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When a natural disaster or man-made crisis strikes, businesses often must suspend operations or operate at reduced capacity for a time. Business interruption insurance can protect business owners against income losses in these situations. However, it doesn’t normally cover infectious diseases like COVID-19 or pandemics. Typically, for the policy to kick in, there must be damage to the business property. But as business owners learn that their losses from the coronavirus crisis aren’t covered, some states are stepping in, introducing bills that retroactively require insurers to cover these losses. These states include: Louisiana, Massachusetts, Michigan New Jersey, New York, Ohio, Pennsylvania and South Carolina – plus Washington, D.C. In this article we’ll discuss what typically is and isn’t covered by business interruption insurance.

Many financial advisors specialize in working with business owners. Find an advisor today. 

What Is Business Interruption Insurance?

Business interruption insurance is a type of coverage that can be added onto a commercial property insurance policy. It may also be included in a commercial package policy. This type of coverage is not sold separately.

Business interruption insurance provides extra coverage in addition to policies protecting against damage to property caused by perils such as fire and windstorms. It can help businesses replace lost income and cover the extra expenses created when disaster strikes.

Among the losses interruption insurance can compensate businesses for are lost revenue, rent and lease payments, mortgage payments, other loan payments and taxes. Employee payroll may be covered, along with costs of having to relocate temporarily or permanently to new premises. (The recently enacted CARES Act, a stimulus package, provides relief to small businesses for some of these costs.)

When Business Interruption Can Help

Compensation under a business interruption policy is triggered when the business must vacate its normal premises due to disaster-related damage covered by the property insurance policy. Fire, for instance, is normally covered by these policies.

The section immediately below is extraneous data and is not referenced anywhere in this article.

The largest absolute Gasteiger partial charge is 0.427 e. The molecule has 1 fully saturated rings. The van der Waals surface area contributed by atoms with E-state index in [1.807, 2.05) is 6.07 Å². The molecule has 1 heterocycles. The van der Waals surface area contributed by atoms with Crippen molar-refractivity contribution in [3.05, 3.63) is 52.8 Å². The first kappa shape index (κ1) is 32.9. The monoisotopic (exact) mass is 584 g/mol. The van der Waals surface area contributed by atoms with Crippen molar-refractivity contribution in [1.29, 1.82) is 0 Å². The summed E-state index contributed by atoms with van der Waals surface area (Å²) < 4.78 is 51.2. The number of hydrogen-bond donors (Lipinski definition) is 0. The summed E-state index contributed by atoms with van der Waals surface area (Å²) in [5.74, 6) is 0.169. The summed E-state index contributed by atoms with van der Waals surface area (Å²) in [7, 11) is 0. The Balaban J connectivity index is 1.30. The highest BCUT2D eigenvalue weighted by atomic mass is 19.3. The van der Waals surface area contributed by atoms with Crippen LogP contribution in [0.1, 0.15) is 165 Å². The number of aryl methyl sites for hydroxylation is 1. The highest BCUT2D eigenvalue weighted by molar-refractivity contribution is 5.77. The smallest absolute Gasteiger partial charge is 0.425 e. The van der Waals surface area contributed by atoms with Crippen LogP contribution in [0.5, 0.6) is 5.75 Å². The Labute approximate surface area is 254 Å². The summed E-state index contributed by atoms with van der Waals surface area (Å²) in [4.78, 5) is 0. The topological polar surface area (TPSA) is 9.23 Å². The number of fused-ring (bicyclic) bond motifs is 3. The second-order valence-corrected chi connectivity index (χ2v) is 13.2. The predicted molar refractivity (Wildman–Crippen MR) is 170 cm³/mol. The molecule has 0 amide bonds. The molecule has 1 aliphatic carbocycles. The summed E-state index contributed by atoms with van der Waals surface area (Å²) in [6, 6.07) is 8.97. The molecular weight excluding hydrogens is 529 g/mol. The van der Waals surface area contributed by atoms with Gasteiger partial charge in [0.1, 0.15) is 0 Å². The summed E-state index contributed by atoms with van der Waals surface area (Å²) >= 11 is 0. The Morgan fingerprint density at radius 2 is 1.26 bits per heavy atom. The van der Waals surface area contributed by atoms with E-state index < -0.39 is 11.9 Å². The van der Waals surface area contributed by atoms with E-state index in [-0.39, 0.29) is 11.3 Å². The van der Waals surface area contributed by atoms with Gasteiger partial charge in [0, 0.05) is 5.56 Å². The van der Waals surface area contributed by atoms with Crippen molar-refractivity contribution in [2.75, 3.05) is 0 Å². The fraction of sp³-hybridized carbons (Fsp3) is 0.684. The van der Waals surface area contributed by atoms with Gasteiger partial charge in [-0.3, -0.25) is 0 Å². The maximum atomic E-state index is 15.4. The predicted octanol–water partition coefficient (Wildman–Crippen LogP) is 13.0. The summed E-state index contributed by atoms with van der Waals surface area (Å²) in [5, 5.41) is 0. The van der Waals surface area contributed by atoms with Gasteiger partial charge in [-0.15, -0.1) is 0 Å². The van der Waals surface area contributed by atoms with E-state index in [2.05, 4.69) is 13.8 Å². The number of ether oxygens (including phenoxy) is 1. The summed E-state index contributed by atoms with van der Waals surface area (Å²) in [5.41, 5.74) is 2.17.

This sort of coverage can be very important for businesses impacted by disasters, especially ones with major economic shocks. It can help them start back up quickly after the event is over, avoiding losing business to competitors and otherwise maintain operational continuity. Unfortunately, there are many potential disasters that aren’t likely to be covered by business interruption insurance.

What Is and Isn’t Covered

Pacific Junction, Iowa, under flood watersA disaster, such as a hurricane, that inflicts financial damage on physical property is most likely to be covered by business interruption insurance. Fires and destructive winds are risks often covered by commercial property and, therefore, are likely to be covered by many business interruption policies.

Other risks are less likely to be covered. For instance, in addition to causing loss of life, a pandemic can be very costly to businesses by disrupting supply chains, causing employees to miss work because of illness, keeping customers from shopping due to quarantines and more. But, while their impact in human terms can be tremendous, pandemics don’t cause property damage resulting in income loss. They sicken people, but don’t directly harm property. So pandemic-related losses are not likely to trigger payouts under standard business interruption insurance policies.

Some states, though, are trying to change this. As noted earlier, the legislatures of Louisiana, Massachusetts, Michigan, New Jersey, New York, Ohio, Pennsylvania, South Carolina and Washington, D.C. are all considering bills that rewrite the rules, retroactively requiring insurers of certain policies to cover business interruption claims due to the coronavirus pandemic. Insurance policies are very clear about what they cover, though. So even if these bills pass, they likely wouldn’t be able to withstand a court challenge. That said, Reps. Brian Fitzpatrick (R-PA) and Rep. Mike Thompson (D-CA) have introduced two separate bills in the House that require business interruption insurance to cover government-mandated shutdowns during future pandemics.